San Francisco’s Chinatown, one of North America’s oldest and largest, has long been one of the city’s top attractions. Visitors can browse the many shops, dim sum restaurants, temples, and markets in this bustling neighborhood that dates back to the California Gold Rush.
Nearly all city tours include a stop or drive through Chinatown. For history, check out the Chinese Historical Society of America Museum and Portsmouth Square. Or book a Chinatown walking or Segway tour for insight into the neighborhood’s food and culture. A stop in the area is often combined with a visit to nearby North Beach or a tasty, traditional lunch. Chinatown food tours are especially popular.
Things to Know Before You Go
- This is a neighborhood to explore on foot, so wear comfortable shoes.
- Chinatown bumps right into North Beach, another favorite San Francisco neighborhood, so it’s easy to visit both.
- Grab cash before you go, as many of the small shops and food venues only accept cash or have credit card minimums.
How to Get There
Chinatown covers about 24 city blocks in northeast San Francisco between Powell, Kearny, Bush, and Broadway streets. Enter properly through the Dragon Gate at Bush and Grant, walking north into the crowd to find souvenir shops and eateries. Located in the densest area of the city between Nob Hill, Union Square, and the Financial District, Chinatown is easy to reach by walking, city bus, and the Powell Street Cable Car. Driving is not recommended on the traffic- and pedestrian-heavy streets.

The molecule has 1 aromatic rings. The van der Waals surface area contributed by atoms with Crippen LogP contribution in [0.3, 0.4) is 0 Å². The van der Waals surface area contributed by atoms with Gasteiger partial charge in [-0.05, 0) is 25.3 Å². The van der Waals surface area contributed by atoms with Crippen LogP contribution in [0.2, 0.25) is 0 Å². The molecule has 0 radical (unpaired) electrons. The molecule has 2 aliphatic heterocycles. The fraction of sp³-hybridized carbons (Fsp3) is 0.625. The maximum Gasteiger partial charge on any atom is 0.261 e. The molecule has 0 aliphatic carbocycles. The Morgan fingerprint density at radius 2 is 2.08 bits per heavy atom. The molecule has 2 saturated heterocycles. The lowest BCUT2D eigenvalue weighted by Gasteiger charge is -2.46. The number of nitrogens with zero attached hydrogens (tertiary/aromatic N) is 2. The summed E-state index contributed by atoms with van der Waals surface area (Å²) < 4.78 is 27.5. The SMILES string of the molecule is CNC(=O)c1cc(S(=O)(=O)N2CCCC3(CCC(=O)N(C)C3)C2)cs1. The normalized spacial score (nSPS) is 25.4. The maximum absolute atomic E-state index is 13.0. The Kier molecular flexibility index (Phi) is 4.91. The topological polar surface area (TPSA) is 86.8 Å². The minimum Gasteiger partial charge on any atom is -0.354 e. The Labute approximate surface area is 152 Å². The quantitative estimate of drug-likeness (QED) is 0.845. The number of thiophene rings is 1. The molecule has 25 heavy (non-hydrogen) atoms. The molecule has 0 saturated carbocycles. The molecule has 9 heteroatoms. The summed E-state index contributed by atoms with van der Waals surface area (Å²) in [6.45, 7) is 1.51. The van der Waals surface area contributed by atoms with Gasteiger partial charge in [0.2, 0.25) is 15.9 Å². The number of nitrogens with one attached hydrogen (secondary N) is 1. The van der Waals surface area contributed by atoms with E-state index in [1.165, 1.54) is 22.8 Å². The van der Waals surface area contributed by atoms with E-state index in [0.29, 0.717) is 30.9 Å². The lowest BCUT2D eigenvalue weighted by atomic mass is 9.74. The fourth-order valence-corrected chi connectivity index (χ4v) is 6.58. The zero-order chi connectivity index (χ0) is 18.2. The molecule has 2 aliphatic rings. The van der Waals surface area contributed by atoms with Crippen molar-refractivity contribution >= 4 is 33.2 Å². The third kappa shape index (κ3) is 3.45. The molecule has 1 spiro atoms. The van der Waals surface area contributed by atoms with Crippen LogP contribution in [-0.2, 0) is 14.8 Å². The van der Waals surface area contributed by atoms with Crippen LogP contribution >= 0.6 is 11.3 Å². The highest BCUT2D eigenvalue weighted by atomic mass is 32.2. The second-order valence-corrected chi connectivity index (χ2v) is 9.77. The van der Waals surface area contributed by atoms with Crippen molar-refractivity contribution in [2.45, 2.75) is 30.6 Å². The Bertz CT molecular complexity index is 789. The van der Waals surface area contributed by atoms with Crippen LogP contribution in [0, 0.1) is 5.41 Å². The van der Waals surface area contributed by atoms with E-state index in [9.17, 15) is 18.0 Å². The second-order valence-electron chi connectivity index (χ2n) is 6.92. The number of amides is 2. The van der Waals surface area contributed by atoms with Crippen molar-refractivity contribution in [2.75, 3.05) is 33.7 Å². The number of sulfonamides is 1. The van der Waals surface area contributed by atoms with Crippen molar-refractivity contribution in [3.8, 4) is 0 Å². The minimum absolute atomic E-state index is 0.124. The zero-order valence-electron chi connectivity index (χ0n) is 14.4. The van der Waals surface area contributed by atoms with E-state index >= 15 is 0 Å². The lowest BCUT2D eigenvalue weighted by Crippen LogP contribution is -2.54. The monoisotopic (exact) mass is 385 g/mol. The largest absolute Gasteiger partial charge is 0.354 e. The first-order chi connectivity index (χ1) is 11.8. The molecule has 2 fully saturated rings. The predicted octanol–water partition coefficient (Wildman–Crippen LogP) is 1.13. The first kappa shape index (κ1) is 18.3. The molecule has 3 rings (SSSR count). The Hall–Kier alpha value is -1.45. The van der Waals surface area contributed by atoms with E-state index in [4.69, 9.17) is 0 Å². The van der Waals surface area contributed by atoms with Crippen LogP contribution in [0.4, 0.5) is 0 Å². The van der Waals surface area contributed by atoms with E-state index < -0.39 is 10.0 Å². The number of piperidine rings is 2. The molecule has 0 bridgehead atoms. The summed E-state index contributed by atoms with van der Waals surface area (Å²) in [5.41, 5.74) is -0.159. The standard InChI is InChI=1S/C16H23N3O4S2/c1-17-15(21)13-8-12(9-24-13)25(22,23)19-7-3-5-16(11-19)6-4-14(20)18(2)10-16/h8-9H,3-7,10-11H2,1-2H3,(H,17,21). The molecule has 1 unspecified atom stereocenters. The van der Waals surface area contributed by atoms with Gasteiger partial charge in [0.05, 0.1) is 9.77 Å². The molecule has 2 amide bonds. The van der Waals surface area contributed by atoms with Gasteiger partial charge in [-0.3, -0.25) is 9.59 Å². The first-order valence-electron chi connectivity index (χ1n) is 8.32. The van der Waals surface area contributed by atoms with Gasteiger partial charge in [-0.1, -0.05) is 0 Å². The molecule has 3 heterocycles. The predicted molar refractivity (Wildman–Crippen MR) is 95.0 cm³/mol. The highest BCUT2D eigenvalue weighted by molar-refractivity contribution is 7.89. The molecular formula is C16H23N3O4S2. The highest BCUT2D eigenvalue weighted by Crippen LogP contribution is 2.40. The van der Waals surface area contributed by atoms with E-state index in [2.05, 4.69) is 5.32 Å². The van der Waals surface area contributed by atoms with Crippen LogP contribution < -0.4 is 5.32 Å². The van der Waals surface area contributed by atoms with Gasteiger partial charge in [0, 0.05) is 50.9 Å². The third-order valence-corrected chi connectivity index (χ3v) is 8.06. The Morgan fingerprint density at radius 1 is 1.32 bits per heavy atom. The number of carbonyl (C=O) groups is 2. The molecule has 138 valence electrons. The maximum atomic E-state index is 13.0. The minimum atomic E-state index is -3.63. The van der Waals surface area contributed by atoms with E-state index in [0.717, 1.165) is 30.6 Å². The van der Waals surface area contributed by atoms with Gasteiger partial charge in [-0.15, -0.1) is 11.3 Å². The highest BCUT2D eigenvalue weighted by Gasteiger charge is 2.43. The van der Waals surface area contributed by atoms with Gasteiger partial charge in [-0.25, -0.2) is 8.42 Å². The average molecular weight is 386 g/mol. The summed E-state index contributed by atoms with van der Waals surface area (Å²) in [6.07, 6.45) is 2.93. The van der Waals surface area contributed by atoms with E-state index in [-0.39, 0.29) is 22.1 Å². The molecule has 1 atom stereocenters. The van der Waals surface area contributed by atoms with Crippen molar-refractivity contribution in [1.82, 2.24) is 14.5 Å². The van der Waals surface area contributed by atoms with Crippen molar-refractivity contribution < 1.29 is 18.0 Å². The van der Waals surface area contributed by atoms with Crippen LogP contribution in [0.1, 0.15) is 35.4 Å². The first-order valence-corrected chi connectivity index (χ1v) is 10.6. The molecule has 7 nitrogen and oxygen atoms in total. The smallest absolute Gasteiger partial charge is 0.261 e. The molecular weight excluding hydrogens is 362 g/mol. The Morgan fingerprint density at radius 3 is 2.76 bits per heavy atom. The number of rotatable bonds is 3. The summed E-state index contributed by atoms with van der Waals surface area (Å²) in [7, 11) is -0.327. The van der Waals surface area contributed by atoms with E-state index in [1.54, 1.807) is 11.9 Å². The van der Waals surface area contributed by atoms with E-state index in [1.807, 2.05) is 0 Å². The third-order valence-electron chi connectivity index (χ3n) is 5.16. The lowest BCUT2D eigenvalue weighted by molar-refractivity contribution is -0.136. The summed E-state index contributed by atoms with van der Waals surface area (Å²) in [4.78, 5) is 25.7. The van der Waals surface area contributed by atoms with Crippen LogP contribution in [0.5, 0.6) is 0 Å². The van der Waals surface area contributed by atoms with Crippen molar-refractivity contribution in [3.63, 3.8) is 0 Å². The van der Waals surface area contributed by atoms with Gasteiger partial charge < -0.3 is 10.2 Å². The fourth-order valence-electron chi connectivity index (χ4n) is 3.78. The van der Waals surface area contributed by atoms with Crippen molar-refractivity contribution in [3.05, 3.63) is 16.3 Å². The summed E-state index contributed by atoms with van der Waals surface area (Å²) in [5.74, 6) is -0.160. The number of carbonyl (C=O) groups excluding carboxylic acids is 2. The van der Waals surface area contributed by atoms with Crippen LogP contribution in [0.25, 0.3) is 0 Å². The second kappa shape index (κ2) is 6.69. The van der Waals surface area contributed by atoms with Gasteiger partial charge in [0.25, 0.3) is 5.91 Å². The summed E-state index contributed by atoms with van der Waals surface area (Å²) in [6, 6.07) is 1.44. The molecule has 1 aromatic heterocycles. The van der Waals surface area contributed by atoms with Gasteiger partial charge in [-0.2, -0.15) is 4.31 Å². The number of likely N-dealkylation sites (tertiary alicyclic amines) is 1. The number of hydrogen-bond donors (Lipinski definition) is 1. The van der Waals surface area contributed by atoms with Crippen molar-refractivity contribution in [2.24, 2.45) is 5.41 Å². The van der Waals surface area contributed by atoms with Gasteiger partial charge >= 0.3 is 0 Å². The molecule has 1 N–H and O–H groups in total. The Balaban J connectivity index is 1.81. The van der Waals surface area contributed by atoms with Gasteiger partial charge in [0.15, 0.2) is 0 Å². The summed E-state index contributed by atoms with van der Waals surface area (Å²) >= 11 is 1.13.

When to Get There
For shopping, go in the late morning when the shops are open but many visitors haven’t yet arrived. Otherwise, the evening hours offer a lively atmosphere, when locals head to Chinatown for drinks and dinner. To see the neighborhood at its best, visit during Chinese New Year, which falls in January or February.
Chinatown’s Fortune Cookie Factory
For a look at the making of fortune cookies, visit Golden Gate Fortune Cookies Co., in business since 1962. Located on Ross Alley, off Jackson Street, the factory offers a free tour that allows you to watch how the cookies go from hot, flat dough to their iconic shape.